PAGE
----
Candidates Debate Recreation, Police And Accountability In Morningside
By Carl Wagenfohr
CLEARWATER - While citizen turnout at last week's candidate forum in the Morningside neighborhood was disappointing, numbering about 45 attendees, the questions they submitted were challenging and probing.
This report explores several of the more contentious issues that were raised, with quotes from the candidates' responses.
Not surprisingly, the first question concerned rebuilding the soon to be demolished Morningside Recreation Center in a timely manner using Penny for Pinellas funding. The candidates responded, in part:
Paul Gibson (Seat 3): "The simple answer is we have the Penny money to build it, but not the General Fund dollars to operate it. What is more likely is that we're going to be closing rec centers, not opening rec centers. We're not really in a position where anyone can commit to this. I don't think any candidate can say they support it right now because we simply don't have the money."
Mike Riordon (Seat 3): "We have so much money put away it's not even funny…If you want to really find out what's going on with our resources, go to MyClearwater.com and learn about where the money is and how it's moved around in a shell game, and you'll find out that there's more than enough money for your rec center."
Joe Paige (Seat 4): "I'm not necessarily against using Penny for Pinellas money to build that rec center. Here's the part you're not going to like; you folks are going to have to fund that with maintenance and if you want that rec center, we can put an assessment on your property tax bill to fund that. My philosophy maintains that if the city builds something, it should be self-supporting."
Bill Jonson (Seat 4): "I believe that we have a serious problem with our budget. We need to take no action in the short term. I could not commit to you that it would be rebuilt in 2, 3, 5 or 6 years. I will commit that the money should be preserved in Penny for Pinellas, and once we get through our budget reappraisal, we can look at some options.
Herb Quintero (Seat 4): "If our house was in order, then I would say, that, yes, we'd have to close the rec center and not build another one. But we spend an enormous amount of time and money fighting small businesses, attacking our firefighters - we're 0 and 17 in arbitration hearings against the firefighters and that's cost us hundreds of thousands of dollars. What we need to do is think outside the box. No one's ever even thought about having a corporate sponsor to build and maintain this rec center."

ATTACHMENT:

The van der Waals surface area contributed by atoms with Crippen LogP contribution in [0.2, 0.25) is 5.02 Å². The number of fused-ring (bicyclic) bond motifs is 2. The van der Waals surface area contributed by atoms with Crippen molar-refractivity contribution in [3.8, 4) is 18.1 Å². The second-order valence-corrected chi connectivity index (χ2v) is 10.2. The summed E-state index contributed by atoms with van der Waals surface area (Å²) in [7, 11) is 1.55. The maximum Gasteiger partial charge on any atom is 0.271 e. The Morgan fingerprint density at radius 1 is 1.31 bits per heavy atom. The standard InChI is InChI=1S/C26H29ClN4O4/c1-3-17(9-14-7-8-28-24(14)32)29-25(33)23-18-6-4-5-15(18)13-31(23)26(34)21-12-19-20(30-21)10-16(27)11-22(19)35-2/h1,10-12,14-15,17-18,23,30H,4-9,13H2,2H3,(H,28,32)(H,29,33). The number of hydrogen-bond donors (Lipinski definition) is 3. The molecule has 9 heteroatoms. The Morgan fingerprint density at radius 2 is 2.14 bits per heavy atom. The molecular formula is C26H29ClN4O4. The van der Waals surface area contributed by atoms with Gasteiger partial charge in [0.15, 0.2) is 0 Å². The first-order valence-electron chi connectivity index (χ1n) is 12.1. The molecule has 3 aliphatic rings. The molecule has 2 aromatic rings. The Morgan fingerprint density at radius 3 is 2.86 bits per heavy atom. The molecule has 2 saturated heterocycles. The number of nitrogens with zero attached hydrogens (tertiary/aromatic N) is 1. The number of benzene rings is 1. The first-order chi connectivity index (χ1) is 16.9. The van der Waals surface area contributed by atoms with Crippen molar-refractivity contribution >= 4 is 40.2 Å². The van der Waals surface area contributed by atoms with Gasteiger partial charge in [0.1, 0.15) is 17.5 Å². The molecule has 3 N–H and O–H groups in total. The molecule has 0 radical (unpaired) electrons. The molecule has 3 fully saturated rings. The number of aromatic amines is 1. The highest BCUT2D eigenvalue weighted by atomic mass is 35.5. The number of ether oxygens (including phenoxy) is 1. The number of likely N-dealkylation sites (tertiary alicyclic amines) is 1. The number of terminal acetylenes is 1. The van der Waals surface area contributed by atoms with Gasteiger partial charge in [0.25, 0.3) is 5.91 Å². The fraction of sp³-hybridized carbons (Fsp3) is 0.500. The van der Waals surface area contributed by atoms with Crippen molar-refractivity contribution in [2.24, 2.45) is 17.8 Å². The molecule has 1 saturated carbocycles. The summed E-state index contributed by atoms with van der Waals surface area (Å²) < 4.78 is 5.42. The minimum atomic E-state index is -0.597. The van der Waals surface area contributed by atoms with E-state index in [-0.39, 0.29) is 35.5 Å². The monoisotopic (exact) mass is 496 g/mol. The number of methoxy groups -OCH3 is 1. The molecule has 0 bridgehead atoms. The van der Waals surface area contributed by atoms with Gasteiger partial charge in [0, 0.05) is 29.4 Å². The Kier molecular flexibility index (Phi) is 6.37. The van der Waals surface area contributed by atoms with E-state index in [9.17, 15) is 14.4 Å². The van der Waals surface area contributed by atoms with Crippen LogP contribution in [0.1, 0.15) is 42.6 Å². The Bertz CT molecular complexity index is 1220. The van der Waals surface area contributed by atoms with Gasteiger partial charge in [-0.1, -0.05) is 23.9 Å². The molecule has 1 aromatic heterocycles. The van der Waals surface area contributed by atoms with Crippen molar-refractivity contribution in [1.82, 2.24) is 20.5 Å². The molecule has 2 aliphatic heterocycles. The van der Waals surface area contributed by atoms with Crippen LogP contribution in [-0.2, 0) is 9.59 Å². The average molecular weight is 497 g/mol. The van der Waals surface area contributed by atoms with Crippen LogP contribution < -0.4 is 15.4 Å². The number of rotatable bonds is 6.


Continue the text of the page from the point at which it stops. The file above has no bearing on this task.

Wayne Carothers (Seat 4): "I guarantee you if that rec center was down on the beach, we wouldn't be having this discussion. I'm all for restoring that center. It's been there for as long as I can remember, and it serves a purpose, and again it's city hall not listening to you folks. When they tell you that they don't have the money for that, don't believe that for a second, because look at what they do have money for: millions of dollars for that wasteful spending they did on Cleveland calming and Beach Walk went over budget by millions of dollars."
The candidates responded to a question about the possibility of outsourcing Clearwater's Police Department to the Pinellas County Sheriff's Office: What measures would you take to convince the mayor that he should contract for policing with the Sheriff's Office if the Sheriff can provide the same or better services for millions of dollars less?
Riordon: "I would never turn down a free proposal if the Sheriff of the county I lived in said 'We'd like to show you what we could do for you'. I can't comprehend how the Sheriff Department could provide the same service at the same level, and I'm an advocate of having a local Police Department. But if they could provide the same quality of service or better and save $10-million, sure I'd definitely take a serious look at it. It would take a lot to convince me that we would get comparable service and save $10-million."
Paige: "I've said it before and I'll say it again; in this atmosphere, everything has to be on the table. I'd be willing to look at everything. However, any proposal from the Sheriff's Office has to come with an ironclad guarantee of cost savings and carved in stone it must maintain the original levels of service. If we save money and our crime rate goes up, it's really not a savings. I think the Clearwater Police Department does an outstanding job, but we need to look at everything. Nothing is sacred in this atmosphere. Would I look at it? Absolutely.
Jonson: "I agree that in this budget year, we've got to look at every expense in the city and look at any alternatives. I would ask for the guidance of our professionals in our Police Department. There was recently a study done of the Dunedin Sheriff's service, and I have not had a chance to look at that, but I think that we should look at all of the references and make sure that we're doing the right thing for the people. Back room services can be done commonly and should be done that way, but if you're on the front line interacting with the public, I think we need to have more control in that, unless there's something I'm missing."
Quintero: "Without question we have the responsibility to the taxpayer to look at any savings. That is a significant amount of money - $10-million. Recently we did an efficiency study of the Police Department and they came with a million dollars that we could save. Mr. Gibson spearheaded the efficiency study; there's not $10-million to be saved. If there is, we need to look at it. I love my brothers in blue; I hate to see them displaced in any way, and economy is not always the best value here. There's a good feeling about having a hometown Police Department, and I don't believe that we'll get the same level of service if we change. But $10-million is a lot of money and we need to look at every proposal that's out there."